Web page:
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Bluescreen Error When I Hook Up To The Internet (dial Up); Last Week I Had To Abort Updates Because Of The Slow Download


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#1 lmcf

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Posted 12 August 2006 - 10:13 PM

I have an Inspiron 2650 that has been so stable for so many years for me. I am on dial-up service because out here in the country that is all that is available; lucky to have that. Anyway, last week while I was on net my computer was downloading some updates (I have it set to do that automatically). It was taking forever, as usual. Well I had to go ahead and log off and get to bed without the downloads being completed. When I went to log off/turn off, as usual there was a little box that stated the downloads would be installed and then the laptop would be turned off (as I have always done in the past). A couple days later when I went to use the laptop, it came on fine with the Dell welcome screen, then the next screen was only a blinking cursor.

I let it do this for a few minutes, then finally rebooted. Same again; I then rebooted and pushed F2 but did not change anything and exited. It finally loaded Windows and everything looked fine. When I started to hook up to my internet connection (bellsouth),after dialing it then went to a "bluescreen" with a message driver irql not less or equal and then rebooted. It did this several times and I was never able to get to the connection. It would reboot fine and load windows.

Evidently these Window updates that did not complete has something to do with this. My virus scan (Norton) is up to date and I ran a scan and all is fine. I ran Norton Systemworks and everything is fine.

This has been such an excellent computer that I am so concerned.

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#2 buddy215

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Posted 12 August 2006 - 10:28 PM

Found on the Web:

"This is usually a driver failure. Go to your event viewer(find it under the control panel, administrative tools, event viewer) and check under "system". You should see the error from your bluescreen there. Opent hat event, and look for the ofending driver, it should say what caused the problem. Try updating the device driver for that item. "

Hope this helps!!

“Every atom in your body came from a star that exploded and the atoms in your left hand probably came from a different star than your right hand. It really is the most poetic thing I know about physics...you are all stardust.”Lawrence M. Krauss

A 1792 U.S. penny, designed in part by Thomas Jefferson and George Washington, reads “Liberty Parent of Science & Industry.”


#3 lmcf

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Posted 12 August 2006 - 10:33 PM

Thanks, I will try that. Maybe the aborted dowload affected the drivers? I have not installed any new hardware or software. I am running XP Pro. How do I update the drivers? Thank you.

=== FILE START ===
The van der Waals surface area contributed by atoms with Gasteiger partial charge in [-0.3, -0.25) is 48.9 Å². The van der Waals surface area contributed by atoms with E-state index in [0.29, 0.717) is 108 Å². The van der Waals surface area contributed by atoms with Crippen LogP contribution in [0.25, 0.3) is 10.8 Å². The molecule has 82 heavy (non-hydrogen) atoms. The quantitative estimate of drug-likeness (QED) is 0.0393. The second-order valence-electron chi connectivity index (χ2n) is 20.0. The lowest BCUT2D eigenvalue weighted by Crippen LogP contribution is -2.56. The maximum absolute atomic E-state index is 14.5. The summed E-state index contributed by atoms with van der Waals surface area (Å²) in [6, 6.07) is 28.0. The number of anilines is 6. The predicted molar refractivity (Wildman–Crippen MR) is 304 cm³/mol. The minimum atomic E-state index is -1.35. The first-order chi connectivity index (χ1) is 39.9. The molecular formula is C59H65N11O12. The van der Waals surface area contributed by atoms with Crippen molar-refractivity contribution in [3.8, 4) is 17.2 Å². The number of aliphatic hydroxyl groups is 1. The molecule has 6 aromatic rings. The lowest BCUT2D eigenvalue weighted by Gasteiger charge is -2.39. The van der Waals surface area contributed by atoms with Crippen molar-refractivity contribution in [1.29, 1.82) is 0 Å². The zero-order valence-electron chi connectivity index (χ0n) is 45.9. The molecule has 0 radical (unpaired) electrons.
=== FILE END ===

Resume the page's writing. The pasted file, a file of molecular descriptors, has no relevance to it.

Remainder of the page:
#4 buddy215

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Posted 12 August 2006 - 10:47 PM

Windows 95/98*Grinler as well as Windows NT/2000 come with built-in drivers and often will automatically install a driver when a new device is added if the driver is already in the Windows driver library on the machine.

Occasionally the system won't recognize a new device and so you need to install a driver manually from a floppy disk or Compact Disc or from the Internet.
Sometimes it's better to use a driver provided by the maker of the device than to use the built-in Windows driver. It is usually more up to date and better written.

It is also necessary to update a driver if a device is working strangely. The odd behaviour can be attributed to a bug in the existing driver.

To update a driver, you'll need to retrieve it from the device maker's Web site. Most peripheral makers have a support or customer care area on their Web site that contains driver files. Drivers also come on floppy disk or CDs what come with the device, though it is advisable to get the latest driver from the device manufacturer's Web site. If you need help in finding a driver look at these sites: http://www.driverguide.com/ or http://www.windrivers.com or http://www.driverzone.com/ or http://www.drivershq.com/ or perhaps http://www.mrdriver.com/.

Before you find the right driver you'll need to figure out what the make and model is of the device you are updating. This usually isn't hard. The information is typically contained in the manual of the device or could be actually on the device itself (in the case of a printer or scanner).

If the device is attached inside the computer, like an internal modem or video card, you can usually find out what it is using the Windows "System Information" program found in the Accessories/System Tools area of your Start menu. Click the Start button then Programs then Accessories and then System Tools.

A list of devices and their various names will appear under headings on the left-hand side. For example, click the plus sign (+) next to "Components" and then "Display" to see which video card is installed or click CD-ROM under "Multimedia" to see which CD-ROM drive is installed.

Once you have the device name, you'll be able to find the correct driver on the manufacturer's Web site. When you click on the file containing the driver package your Web browser will prompt you to Run or Download the file. Select "Download" and then specify a folder on your computer to save it to.